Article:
10. Thematic analysis of experiences and feelings of nursing home staff about Advance Care Planning. [ Time Frame: Performed 18 months after study initiation. ]
    Evaluated via thematic analysis of semi-structured interviews of staff in all participating nursing homes. Approximately 3-5 staff in each NH will be invited to participate.

  11. Satisfaction with Care at End of Life (SWC-EOLD) [ Time Frame: Survey sent to family member 4 weeks after death of nursing home resident. ]

    This is a 10 item scale, as described in Volicer et al., Alzheimer's Disease and Associated Disorders 15(4):194-200, 2001.

    It is to be completed by family members of deceased nursing home resident subjects. Each item is scored on a 1-4 scale, so that the overall score ranges 10-40, with higher values indicating greater satisfaction.


  12. Whether plan of care was followed. [ Time Frame: Survey sent to family member 4 weeks after death of nursing home resident. ]
    Single item, on a 1-5 scale of level of agreement, sent after nursing home resident death to the substitute decision maker, asking for level of agreement with the statement "The plan of care that was decided upon for your loved one in the nursing home was what was followed". To be send along with the survey in outcome#13.



Information from the National Library of Medicine

Choosing to participate in a study is an important personal decision. Talk with your doctor and family members or friends about deciding to join a study. To learn more about this study, you or your doctor may contact the study research staff using the contacts provided below. For general information, Learn About Clinical Studies.


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Ages Eligible for Study:   65 Years and older   (Older Adult)
Sexes Eligible for Study:   All
Accepts Healthy Volunteers:   No
Criteria

Inclusion Criteria:

  • Residents of participating nursing homes
  • ≥65 y.o.
  • At high risk of death in the next 6-12 months, as indicated by data collected on the RAI (Resident Assessment Instrument) that completed quarterly in most Canadian nursing homes. Specifically the high-risk elements are any of: CHESS score ≥3; cancer; congestive heart failure; leave >25% of their food uneaten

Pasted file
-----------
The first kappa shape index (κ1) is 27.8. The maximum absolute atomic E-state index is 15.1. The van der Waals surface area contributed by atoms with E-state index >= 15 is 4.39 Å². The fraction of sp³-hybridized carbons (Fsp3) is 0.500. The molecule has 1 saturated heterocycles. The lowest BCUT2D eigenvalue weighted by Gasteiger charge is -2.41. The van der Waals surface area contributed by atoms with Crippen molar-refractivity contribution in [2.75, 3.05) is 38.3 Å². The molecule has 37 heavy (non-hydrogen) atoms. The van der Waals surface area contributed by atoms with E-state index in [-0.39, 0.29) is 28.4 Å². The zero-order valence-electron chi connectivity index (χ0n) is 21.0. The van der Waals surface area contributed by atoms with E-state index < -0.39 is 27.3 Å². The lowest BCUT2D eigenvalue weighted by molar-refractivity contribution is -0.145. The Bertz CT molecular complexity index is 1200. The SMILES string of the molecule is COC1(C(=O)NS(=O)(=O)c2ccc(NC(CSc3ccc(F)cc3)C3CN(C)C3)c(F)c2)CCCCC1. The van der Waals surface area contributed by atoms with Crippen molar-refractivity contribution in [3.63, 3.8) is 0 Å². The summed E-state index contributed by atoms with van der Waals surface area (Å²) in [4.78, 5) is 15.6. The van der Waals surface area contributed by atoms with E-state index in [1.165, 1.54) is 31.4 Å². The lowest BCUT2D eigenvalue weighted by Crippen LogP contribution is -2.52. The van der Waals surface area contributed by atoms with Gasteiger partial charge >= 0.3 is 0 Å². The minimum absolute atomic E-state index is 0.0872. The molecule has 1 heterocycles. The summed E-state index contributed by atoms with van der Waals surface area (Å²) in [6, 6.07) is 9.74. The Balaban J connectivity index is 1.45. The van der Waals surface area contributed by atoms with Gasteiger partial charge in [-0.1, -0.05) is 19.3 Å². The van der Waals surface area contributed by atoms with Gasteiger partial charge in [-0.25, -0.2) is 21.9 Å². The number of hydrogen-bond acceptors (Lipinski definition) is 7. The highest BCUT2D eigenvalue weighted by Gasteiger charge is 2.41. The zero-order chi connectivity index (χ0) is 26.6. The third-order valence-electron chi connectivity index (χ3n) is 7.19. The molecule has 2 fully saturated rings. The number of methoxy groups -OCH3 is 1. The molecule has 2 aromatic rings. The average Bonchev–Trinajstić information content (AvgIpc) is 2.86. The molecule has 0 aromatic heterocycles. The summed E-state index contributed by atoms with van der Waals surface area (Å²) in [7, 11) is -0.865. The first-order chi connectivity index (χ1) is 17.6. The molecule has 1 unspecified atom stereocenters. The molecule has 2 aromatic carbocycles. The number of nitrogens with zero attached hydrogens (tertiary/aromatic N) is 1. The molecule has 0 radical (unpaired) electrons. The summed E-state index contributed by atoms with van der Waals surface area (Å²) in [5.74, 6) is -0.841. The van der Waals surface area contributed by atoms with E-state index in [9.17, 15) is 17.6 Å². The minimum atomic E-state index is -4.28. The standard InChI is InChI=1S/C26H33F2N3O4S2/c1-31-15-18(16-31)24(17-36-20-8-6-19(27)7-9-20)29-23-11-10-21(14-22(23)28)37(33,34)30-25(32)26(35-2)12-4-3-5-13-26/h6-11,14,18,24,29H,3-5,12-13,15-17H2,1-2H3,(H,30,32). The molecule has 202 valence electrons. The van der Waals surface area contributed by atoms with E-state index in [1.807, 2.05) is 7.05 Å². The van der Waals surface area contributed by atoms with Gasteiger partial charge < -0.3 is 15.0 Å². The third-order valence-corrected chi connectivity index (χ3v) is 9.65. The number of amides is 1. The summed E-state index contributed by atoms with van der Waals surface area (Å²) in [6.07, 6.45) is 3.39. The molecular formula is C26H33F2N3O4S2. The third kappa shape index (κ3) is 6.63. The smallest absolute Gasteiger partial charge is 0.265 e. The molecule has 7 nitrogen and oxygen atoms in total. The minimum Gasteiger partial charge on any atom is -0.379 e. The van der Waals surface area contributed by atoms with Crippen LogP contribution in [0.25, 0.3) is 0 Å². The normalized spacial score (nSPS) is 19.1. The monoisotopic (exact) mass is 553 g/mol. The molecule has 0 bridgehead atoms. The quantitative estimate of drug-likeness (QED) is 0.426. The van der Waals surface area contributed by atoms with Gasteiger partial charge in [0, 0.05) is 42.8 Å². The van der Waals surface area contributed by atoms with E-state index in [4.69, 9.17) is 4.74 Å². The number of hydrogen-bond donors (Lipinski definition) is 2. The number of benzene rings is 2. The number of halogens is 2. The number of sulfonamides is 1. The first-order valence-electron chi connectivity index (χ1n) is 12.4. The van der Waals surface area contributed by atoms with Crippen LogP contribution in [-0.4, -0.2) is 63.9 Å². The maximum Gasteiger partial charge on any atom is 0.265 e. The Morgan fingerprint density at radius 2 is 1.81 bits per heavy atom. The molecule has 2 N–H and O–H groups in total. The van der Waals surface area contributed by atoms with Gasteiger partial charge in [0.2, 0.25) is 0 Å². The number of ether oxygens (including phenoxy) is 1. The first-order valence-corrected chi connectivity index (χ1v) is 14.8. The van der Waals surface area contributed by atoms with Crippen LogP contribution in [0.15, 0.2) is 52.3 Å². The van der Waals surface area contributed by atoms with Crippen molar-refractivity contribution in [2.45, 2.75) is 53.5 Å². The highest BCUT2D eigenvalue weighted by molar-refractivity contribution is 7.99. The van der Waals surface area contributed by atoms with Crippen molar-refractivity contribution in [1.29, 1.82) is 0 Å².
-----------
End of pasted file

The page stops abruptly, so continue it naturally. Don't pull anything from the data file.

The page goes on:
• Resident and resident's substitute decision-maker provide informed consent to participate.

Exclusion Criteria:

  • Resident and substitute decision-maker do not speak either English or French.
  • Residents who are deemed not be competent to make their own medical decisions AND their substitute decision-maker is a legally assigned public guardian, or they have no substitute decision-maker.
  • Residents who are transferred to a BABEL study home from another BABEL study home, with the date of transfer being after study initiation. Residents who transferred into a study home from a non-study home are eligible.

Information from the National Library of Medicine

To learn more about this study, you or your doctor may contact the study research staff using the contact information provided by the sponsor.

Please refer to this study by its ClinicalTrials.gov identifier (NCT number): NCT03649191


Contacts
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Contact: Allan Garland, MD 204-787-1198 agarland@hsc.mb.ca
Contact: George Heckman, MD 519-888-4567 ext 31028 ggheckman@uwaterloo.ca

Locations
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Canada, Alberta
University of Calgary Recruiting
Calgary, Alberta, Canada
Contact: Patrick Quail, MD         
Canada, Manitoba
University of Manitoba Recruiting
Winnipeg, Manitoba, Canada, R3A1R9
Contact: Allan Garland, MD         
Canada, Ontario
Waterloo University Recruiting
Waterloo, Ontario, Canada
Contact: George Heckman, MD         
Sponsors and Collaborators
University of Manitoba
University of Waterloo
University of Calgary
Conestoga College
Investigators
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Principal Investigator: Allan Garland, MD University of Manitoba

Additional Information:
Publications of Results:

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Responsible Party: Dr. Allan Garland, Professor of Medicine and Community Health Sciences, University of Manitoba
ClinicalTrials.gov Identifier: NCT03649191    
Other Study ID Numbers: CFN TG2015-15
First Posted: August 28, 2018    Key Record Dates
Last Update Posted: September 5, 2018
Last Verified: August 2018

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Studies a U.S. FDA-regulated Drug Product: No
Studies a U.S. FDA-regulated Device Product: No
Keywords provided by Dr. Allan Garland, University of Manitoba:
Advance Care Planning
Evidence-based practice
Sustainability
Scalability
Additional relevant MeSH terms:
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Chronic Disease
Disease Attributes
Pathologic Processes